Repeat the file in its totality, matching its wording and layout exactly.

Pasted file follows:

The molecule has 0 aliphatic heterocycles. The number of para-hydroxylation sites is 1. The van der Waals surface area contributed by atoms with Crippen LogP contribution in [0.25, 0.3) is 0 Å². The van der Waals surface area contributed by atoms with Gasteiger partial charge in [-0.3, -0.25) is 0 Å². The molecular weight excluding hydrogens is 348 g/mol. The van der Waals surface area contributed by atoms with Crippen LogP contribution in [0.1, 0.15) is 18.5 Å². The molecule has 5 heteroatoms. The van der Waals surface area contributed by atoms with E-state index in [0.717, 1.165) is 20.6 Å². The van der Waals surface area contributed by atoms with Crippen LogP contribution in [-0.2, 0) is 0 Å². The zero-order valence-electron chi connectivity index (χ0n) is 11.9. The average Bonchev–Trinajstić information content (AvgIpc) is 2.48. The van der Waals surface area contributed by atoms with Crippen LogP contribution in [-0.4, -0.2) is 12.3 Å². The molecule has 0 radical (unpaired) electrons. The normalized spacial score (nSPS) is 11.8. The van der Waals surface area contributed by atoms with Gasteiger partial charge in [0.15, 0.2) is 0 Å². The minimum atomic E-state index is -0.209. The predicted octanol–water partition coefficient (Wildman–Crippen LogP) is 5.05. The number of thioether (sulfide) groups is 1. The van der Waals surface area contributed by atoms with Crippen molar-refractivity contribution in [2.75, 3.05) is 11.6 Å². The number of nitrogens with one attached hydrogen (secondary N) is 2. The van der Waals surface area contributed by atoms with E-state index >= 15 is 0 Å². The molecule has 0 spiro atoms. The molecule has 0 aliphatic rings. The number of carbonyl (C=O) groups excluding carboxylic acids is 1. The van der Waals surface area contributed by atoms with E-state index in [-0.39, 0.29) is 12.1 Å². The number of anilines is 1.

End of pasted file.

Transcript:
The molecule has 0 aliphatic heterocycles. The number of para-hydroxylation sites is 1. The van der Waals surface area contributed by atoms with Crippen LogP contribution in [0.25, 0.3) is 0 Å². The van der Waals surface area contributed by atoms with Gasteiger partial charge in [-0.3, -0.25) is 0 Å². The molecular weight excluding hydrogens is 348 g/mol. The van der Waals surface area contributed by atoms with Crippen LogP contribution in [0.1, 0.15) is 18.5 Å². The molecule has 5 heteroatoms. The van der Waals surface area contributed by atoms with E-state index in [0.717, 1.165) is 20.6 Å². The van der Waals surface area contributed by atoms with Crippen LogP contribution in [-0.2, 0) is 0 Å². The zero-order valence-electron chi connectivity index (χ0n) is 11.9. The average Bonchev–Trinajstić information content (AvgIpc) is 2.48. The van der Waals surface area contributed by atoms with Crippen LogP contribution in [-0.4, -0.2) is 12.3 Å². The molecule has 0 radical (unpaired) electrons. The normalized spacial score (nSPS) is 11.8. The van der Waals surface area contributed by atoms with Gasteiger partial charge in [0.15, 0.2) is 0 Å². The minimum atomic E-state index is -0.209. The predicted octanol–water partition coefficient (Wildman–Crippen LogP) is 5.05. The number of thioether (sulfide) groups is 1. The van der Waals surface area contributed by atoms with Crippen molar-refractivity contribution in [2.75, 3.05) is 11.6 Å². The number of nitrogens with one attached hydrogen (secondary N) is 2. The van der Waals surface area contributed by atoms with E-state index >= 15 is 0 Å². The molecule has 0 spiro atoms. The molecule has 0 aliphatic rings. The number of carbonyl (C=O) groups excluding carboxylic acids is 1. The van der Waals surface area contributed by atoms with E-state index in [-0.39, 0.29) is 12.1 Å². The number of anilines is 1.